Well, that was fun! I made 26 wreaths this year, including eight today. I'd begin working on one order while my gold- or copper-sprayed pinecones were drying outside in the alley for another order. By the last day, we're running low on all the best materials unless we managed to hoard them from earlier in the week — and keep everyone else from poaching them as soon as we go home. Lots of hunting, foraging, bargaining, and trading is going on by the middle of Day 4.
Here's today's product:
This customer gave us a faded photo of a wreath from a previous year so we could copy it — an unusual, somewhat scary request. We didn't have all of the original materials but we did have the ribbon and the pinecones and pods. As I was adding the holly, the customer turned up and made me stop before I added some greens and glass balls, saying she said she wanted it as it was. I love a happy customer.
These copper wreaths will be hanging on our street. I'm not a big fan of copper, or sprayed pods and pinecones, but the customer wanted copper, so I went bananas with spray paint for maximum impact. I wanted these to look splashy from the sidewalk; I've noticed that wreaths with lots of little items don't make much of an impression until you're practically at the door.
My next wreath was for indoors, and "designer's choice," meaning I could do anything I wanted. I'd been wanting to use this gorgeous, "indoors-only" ribbon all week. It's thick and glossy, with shiny gold beaded edges. There was enough yardage left for one wreath. When I tied it on, I wanted to stop right there. "Designer's Choice!" I said in triumph. "I'm done!" "Oh no you're not!" said the Wreath Police, reminding me that the customer was paying $75. So I proceeded to tart it up:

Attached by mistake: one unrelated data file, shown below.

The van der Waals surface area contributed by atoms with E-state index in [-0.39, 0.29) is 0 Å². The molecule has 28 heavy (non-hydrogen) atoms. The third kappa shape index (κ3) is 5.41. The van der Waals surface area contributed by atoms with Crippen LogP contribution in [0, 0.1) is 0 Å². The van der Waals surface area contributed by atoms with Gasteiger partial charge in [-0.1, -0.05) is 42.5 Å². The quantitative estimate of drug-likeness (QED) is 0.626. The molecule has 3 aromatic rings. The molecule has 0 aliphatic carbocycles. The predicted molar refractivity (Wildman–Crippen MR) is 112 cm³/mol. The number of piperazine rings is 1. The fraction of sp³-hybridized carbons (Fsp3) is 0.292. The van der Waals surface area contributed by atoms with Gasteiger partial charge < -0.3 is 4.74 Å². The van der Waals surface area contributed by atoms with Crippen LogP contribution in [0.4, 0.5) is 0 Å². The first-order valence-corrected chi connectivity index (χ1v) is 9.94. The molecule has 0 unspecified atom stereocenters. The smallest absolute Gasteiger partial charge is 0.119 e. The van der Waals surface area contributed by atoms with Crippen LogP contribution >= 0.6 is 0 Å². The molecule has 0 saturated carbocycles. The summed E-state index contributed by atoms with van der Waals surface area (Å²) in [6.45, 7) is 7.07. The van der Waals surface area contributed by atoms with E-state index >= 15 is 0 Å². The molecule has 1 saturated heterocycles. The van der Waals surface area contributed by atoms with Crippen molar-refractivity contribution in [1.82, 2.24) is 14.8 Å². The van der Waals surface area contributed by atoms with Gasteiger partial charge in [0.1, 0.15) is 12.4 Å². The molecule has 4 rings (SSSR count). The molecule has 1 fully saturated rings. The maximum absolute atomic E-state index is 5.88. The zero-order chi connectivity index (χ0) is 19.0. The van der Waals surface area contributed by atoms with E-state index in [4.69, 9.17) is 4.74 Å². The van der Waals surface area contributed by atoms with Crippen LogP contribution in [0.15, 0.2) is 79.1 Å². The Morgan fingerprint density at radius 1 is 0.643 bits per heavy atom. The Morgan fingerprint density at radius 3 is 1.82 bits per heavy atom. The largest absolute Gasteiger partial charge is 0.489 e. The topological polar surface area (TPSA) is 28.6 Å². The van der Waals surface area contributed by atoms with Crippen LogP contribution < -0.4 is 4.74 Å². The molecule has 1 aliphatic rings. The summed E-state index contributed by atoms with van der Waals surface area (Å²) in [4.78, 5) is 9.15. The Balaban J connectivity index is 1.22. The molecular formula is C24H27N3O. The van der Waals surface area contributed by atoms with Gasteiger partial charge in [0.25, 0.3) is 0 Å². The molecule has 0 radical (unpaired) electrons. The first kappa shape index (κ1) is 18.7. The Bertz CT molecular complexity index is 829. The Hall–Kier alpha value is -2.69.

A little more than an hour later, it was covered in golden-brown pinecones, green and purple eucalyptus buds, and sprays of gold "pearls." I think it turned out well. This is my kind of wreath: lush, simple, and old-fashioned.
The order for this one called for these glittery red bows and all-natural materials. At this point, we didn't have much around besides holly and pinecones, and those weird yellowish pods. (There are other, more-fragile materials that other people use freely but I end up destroying whenever I try.)
This pair will hang on Beacon Street. They are for one of the leaders of our club — in charge of critiquing every wreaths to make sure it's up to club standards. So no pressure.... She'd picked the bows and I chose the rest. I used the last of our coolest pinecones, which had fused together in interesting clumps on rugged branches. I sprayed them gold, and added cedar, eucalyptus buds, rose hips, magnolia leaves, and glass balls.
And then it was nearly 7 o'clock. I went racing from the church basement to have dinner with my husband at a quiet little fondue restaurant on the other side of the neighborhood. I'd been looking forward to it, since I love cheese, chocolate, and playing with my food. (Plus I could sit down!) I was still dressed for dirty work, in a long flannel shirt and leggings, and my fingernails were black with pitch, but I didn't care.
I'd made our reservation via OpenTable.com, and then changed the time so I had an extra hour to work... but when we got there, the place was dark with a sign on the door: "Closed for Renovations." What the heck? We went to an Italian place instead, which was crowded and too noisy for conversation. A quiet restaurant is a rare thing in this town; don't ask me why.
My husband told me I had glitter on my face.